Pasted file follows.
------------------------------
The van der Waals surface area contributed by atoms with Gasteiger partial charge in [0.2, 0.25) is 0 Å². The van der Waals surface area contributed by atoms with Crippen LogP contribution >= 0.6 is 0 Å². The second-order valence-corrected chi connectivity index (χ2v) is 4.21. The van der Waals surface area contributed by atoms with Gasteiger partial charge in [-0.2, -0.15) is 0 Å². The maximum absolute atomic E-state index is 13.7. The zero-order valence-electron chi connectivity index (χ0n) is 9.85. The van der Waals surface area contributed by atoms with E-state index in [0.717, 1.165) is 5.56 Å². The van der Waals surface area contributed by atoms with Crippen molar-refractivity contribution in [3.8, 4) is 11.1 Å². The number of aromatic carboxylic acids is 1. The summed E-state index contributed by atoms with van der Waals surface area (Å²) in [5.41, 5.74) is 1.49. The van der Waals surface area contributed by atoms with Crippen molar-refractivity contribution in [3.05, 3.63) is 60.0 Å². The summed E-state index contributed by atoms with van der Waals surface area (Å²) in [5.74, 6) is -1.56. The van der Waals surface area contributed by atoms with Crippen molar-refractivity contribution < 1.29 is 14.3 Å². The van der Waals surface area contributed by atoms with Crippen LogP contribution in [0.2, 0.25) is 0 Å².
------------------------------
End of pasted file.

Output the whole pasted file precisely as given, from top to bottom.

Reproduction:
The van der Waals surface area contributed by atoms with Gasteiger partial charge in [0.2, 0.25) is 0 Å². The van der Waals surface area contributed by atoms with Crippen LogP contribution >= 0.6 is 0 Å². The second-order valence-corrected chi connectivity index (χ2v) is 4.21. The van der Waals surface area contributed by atoms with Gasteiger partial charge in [-0.2, -0.15) is 0 Å². The maximum absolute atomic E-state index is 13.7. The zero-order valence-electron chi connectivity index (χ0n) is 9.85. The van der Waals surface area contributed by atoms with E-state index in [0.717, 1.165) is 5.56 Å². The van der Waals surface area contributed by atoms with Crippen molar-refractivity contribution in [3.8, 4) is 11.1 Å². The number of aromatic carboxylic acids is 1. The summed E-state index contributed by atoms with van der Waals surface area (Å²) in [5.41, 5.74) is 1.49. The van der Waals surface area contributed by atoms with Crippen molar-refractivity contribution in [3.05, 3.63) is 60.0 Å². The summed E-state index contributed by atoms with van der Waals surface area (Å²) in [5.74, 6) is -1.56. The van der Waals surface area contributed by atoms with Crippen molar-refractivity contribution < 1.29 is 14.3 Å². The van der Waals surface area contributed by atoms with Crippen LogP contribution in [0.2, 0.25) is 0 Å².